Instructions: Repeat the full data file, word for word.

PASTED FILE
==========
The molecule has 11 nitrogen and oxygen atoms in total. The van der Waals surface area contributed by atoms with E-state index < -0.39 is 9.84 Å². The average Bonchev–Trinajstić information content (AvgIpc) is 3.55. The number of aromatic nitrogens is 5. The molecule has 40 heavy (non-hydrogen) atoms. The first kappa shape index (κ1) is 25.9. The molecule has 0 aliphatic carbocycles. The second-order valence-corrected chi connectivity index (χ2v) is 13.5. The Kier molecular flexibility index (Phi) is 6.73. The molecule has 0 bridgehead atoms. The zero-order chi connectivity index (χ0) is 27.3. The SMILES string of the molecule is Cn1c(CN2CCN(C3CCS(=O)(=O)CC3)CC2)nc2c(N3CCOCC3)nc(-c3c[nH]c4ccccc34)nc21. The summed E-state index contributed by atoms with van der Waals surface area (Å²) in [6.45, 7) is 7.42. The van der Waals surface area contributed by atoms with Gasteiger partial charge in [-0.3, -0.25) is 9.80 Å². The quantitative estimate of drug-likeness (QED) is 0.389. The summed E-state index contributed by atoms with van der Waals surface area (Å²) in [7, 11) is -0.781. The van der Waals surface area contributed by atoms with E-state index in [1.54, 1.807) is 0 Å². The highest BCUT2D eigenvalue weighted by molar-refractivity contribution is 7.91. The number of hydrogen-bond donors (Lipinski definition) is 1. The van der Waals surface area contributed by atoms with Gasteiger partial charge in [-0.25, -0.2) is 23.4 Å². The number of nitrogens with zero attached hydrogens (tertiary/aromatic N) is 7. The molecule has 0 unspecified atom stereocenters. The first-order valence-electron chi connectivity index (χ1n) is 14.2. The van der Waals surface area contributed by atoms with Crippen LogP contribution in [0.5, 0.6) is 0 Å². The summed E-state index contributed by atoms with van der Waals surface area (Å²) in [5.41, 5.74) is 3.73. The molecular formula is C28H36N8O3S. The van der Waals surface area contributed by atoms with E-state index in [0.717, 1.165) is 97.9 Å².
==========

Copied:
The molecule has 11 nitrogen and oxygen atoms in total. The van der Waals surface area contributed by atoms with E-state index < -0.39 is 9.84 Å². The average Bonchev–Trinajstić information content (AvgIpc) is 3.55. The number of aromatic nitrogens is 5. The molecule has 40 heavy (non-hydrogen) atoms. The first kappa shape index (κ1) is 25.9. The molecule has 0 aliphatic carbocycles. The second-order valence-corrected chi connectivity index (χ2v) is 13.5. The Kier molecular flexibility index (Phi) is 6.73. The molecule has 0 bridgehead atoms. The zero-order chi connectivity index (χ0) is 27.3. The SMILES string of the molecule is Cn1c(CN2CCN(C3CCS(=O)(=O)CC3)CC2)nc2c(N3CCOCC3)nc(-c3c[nH]c4ccccc34)nc21. The summed E-state index contributed by atoms with van der Waals surface area (Å²) in [6.45, 7) is 7.42. The van der Waals surface area contributed by atoms with Gasteiger partial charge in [-0.3, -0.25) is 9.80 Å². The quantitative estimate of drug-likeness (QED) is 0.389. The summed E-state index contributed by atoms with van der Waals surface area (Å²) in [7, 11) is -0.781. The van der Waals surface area contributed by atoms with E-state index in [1.54, 1.807) is 0 Å². The highest BCUT2D eigenvalue weighted by molar-refractivity contribution is 7.91. The number of hydrogen-bond donors (Lipinski definition) is 1. The van der Waals surface area contributed by atoms with Gasteiger partial charge in [-0.25, -0.2) is 23.4 Å². The number of nitrogens with zero attached hydrogens (tertiary/aromatic N) is 7. The molecule has 0 unspecified atom stereocenters. The first-order valence-electron chi connectivity index (χ1n) is 14.2. The van der Waals surface area contributed by atoms with Crippen LogP contribution in [0.5, 0.6) is 0 Å². The summed E-state index contributed by atoms with van der Waals surface area (Å²) in [5.41, 5.74) is 3.73. The molecular formula is C28H36N8O3S. The van der Waals surface area contributed by atoms with E-state index in [0.717, 1.165) is 97.9 Å².